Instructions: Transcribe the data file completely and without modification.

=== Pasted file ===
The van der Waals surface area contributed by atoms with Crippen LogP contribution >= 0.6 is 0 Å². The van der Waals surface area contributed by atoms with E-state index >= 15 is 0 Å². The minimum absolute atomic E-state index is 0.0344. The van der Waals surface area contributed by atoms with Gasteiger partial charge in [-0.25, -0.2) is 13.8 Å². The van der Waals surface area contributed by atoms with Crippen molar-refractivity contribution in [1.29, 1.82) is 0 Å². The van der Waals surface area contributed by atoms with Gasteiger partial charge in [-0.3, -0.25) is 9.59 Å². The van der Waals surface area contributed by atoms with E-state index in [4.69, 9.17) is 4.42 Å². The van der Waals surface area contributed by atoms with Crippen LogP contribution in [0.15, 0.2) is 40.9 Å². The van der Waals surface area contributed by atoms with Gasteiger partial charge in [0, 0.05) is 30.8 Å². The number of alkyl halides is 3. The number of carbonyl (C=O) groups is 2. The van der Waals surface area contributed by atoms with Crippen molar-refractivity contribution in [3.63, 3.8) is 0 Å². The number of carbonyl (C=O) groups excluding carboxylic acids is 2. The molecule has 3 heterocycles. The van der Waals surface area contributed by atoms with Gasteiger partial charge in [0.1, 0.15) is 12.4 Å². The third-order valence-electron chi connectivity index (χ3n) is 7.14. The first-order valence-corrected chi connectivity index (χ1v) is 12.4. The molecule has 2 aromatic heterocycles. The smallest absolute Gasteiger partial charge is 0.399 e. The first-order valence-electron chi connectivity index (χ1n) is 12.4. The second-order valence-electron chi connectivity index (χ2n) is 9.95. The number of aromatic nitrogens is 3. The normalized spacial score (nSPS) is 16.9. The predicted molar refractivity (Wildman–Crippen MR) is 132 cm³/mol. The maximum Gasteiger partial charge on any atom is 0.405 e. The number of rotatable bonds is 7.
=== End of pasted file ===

The van der Waals surface area contributed by atoms with Crippen LogP contribution >= 0.6 is 0 Å². The van der Waals surface area contributed by atoms with E-state index >= 15 is 0 Å². The minimum absolute atomic E-state index is 0.0344. The van der Waals surface area contributed by atoms with Gasteiger partial charge in [-0.25, -0.2) is 13.8 Å². The van der Waals surface area contributed by atoms with Crippen molar-refractivity contribution in [1.29, 1.82) is 0 Å². The van der Waals surface area contributed by atoms with Gasteiger partial charge in [-0.3, -0.25) is 9.59 Å². The van der Waals surface area contributed by atoms with E-state index in [4.69, 9.17) is 4.42 Å². The van der Waals surface area contributed by atoms with Crippen LogP contribution in [0.15, 0.2) is 40.9 Å². The van der Waals surface area contributed by atoms with Gasteiger partial charge in [0, 0.05) is 30.8 Å². The number of alkyl halides is 3. The number of carbonyl (C=O) groups is 2. The van der Waals surface area contributed by atoms with Crippen molar-refractivity contribution in [3.63, 3.8) is 0 Å². The number of carbonyl (C=O) groups excluding carboxylic acids is 2. The molecule has 3 heterocycles. The van der Waals surface area contributed by atoms with Gasteiger partial charge in [0.1, 0.15) is 12.4 Å². The third-order valence-electron chi connectivity index (χ3n) is 7.14. The first-order valence-corrected chi connectivity index (χ1v) is 12.4. The molecule has 2 aromatic heterocycles. The smallest absolute Gasteiger partial charge is 0.399 e. The first-order valence-electron chi connectivity index (χ1n) is 12.4. The second-order valence-electron chi connectivity index (χ2n) is 9.95. The number of aromatic nitrogens is 3. The normalized spacial score (nSPS) is 16.9. The predicted molar refractivity (Wildman–Crippen MR) is 132 cm³/mol. The maximum Gasteiger partial charge on any atom is 0.405 e. The number of rotatable bonds is 7.